I was reminded of this bonding session during Newcastle's victory over Fulham on Saturday, when the Magpies huffed and puffed and were eventually rewarded by Hatem Ben Arfa's moment of magic. Make no mistake, this was another performance devoid of imagination against a Fulham side equally lacking in creativity and seemingly destined to spend the season scrapping in the bottom half. That Newcastle had nine shots on target and 25 in total only serves to emphasise that statistics are not always reliable. Apart from Ben Arfa, they were less threatening than a cuddle from your nan.
I wrote in depth about how Newcastle's win won't change anything in the long term and stand by the point that I honestly don't believe Alan Pardew could provide a conclusive explanation as to why or how his team were victorious other than pointing to Ben Arfa's brilliance. The Magpies hustled and showed the requisite amount of determination to sneak a 1-0 home win over Fulham, but considering the standard of the opposition, it's only right to expect more from the players Pardew has available. Perhaps they are finding their feet after a long and difficult season, but right now the performances of both the manager and the team leave much to be desired.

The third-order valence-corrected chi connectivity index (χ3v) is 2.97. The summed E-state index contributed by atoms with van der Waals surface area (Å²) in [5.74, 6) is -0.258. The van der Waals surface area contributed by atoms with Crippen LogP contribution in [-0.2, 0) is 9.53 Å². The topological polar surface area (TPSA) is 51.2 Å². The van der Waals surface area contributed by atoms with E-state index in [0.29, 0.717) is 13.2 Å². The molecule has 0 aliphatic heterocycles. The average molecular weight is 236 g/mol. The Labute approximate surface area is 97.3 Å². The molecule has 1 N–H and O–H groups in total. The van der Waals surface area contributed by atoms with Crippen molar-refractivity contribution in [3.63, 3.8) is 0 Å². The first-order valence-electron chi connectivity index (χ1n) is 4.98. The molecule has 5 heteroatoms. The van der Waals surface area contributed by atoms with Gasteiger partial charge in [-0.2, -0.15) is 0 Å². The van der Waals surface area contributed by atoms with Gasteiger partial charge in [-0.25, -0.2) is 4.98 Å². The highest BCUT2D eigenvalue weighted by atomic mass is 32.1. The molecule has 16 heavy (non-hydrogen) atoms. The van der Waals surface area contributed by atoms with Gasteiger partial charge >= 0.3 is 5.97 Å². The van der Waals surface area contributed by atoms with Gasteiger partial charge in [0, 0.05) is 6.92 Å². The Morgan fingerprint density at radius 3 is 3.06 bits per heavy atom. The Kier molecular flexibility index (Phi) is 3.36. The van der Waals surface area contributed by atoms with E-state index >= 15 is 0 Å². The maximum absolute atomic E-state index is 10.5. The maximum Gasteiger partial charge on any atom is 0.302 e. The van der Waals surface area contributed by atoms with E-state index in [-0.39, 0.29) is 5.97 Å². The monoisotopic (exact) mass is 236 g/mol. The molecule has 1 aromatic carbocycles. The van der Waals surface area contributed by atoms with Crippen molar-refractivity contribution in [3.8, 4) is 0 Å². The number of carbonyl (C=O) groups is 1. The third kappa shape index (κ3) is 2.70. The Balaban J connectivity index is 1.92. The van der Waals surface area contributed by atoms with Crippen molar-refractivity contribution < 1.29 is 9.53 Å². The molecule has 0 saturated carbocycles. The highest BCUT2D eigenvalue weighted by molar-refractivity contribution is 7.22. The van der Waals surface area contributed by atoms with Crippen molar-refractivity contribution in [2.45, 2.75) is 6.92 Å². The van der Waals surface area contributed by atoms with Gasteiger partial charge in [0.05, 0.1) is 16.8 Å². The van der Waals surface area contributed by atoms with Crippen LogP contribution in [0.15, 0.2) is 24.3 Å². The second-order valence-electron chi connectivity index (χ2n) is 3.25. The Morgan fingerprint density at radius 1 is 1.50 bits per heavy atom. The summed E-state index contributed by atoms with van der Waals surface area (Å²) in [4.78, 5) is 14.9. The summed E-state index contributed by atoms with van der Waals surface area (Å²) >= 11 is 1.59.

Everton's goal threat
A second match without scoring highlights the Toffees' need for another striker with Nikica Jelavic still in something of a funk as he tries to rediscover his form. At £6million, was Arouna Kone really the answer to Everton's lack of firepower? Roberto Martinez had better hope so.
Considering the Saints' sizeable investment over the summer, you would expect them to put up more of a fight in away trips against the likes of Norwich. The jury is still very much out on Mauricio Pochettino and one win in the last nine Premier League matches simply isn't good enough.
"We haven't had enough time at this moment to put the team together. The players did extremely well, just not enough to come away with something," said Andre Villas-Boas after Spurs' disappointing defeat to Arsenal. The manager's concerns were clear and, as I wrote here, it is unlikely he will be given the patience he both requires and deserves to get Spurs up and running.
On paper, two wins and a narrow defeat away to one of last season's top four is not the worst start in the world, but there are worries over Spurs' failure to score from open play thus far. Aside from Michael Dawson's brain fade in the first half, they appeared pretty solid against Arsenal but devoid of ideas in the attacking third.
At the moment Spurs have numbers rather than options. Paulinho, Mousa Dembele, Etienne Capoue and Sandro are much of a muchness in midfield and a lot is required of Christian Eriksen and Erik Lamela to get the best out of Roberto Soldado.
Man United, Moyes and an embarrassing transfer window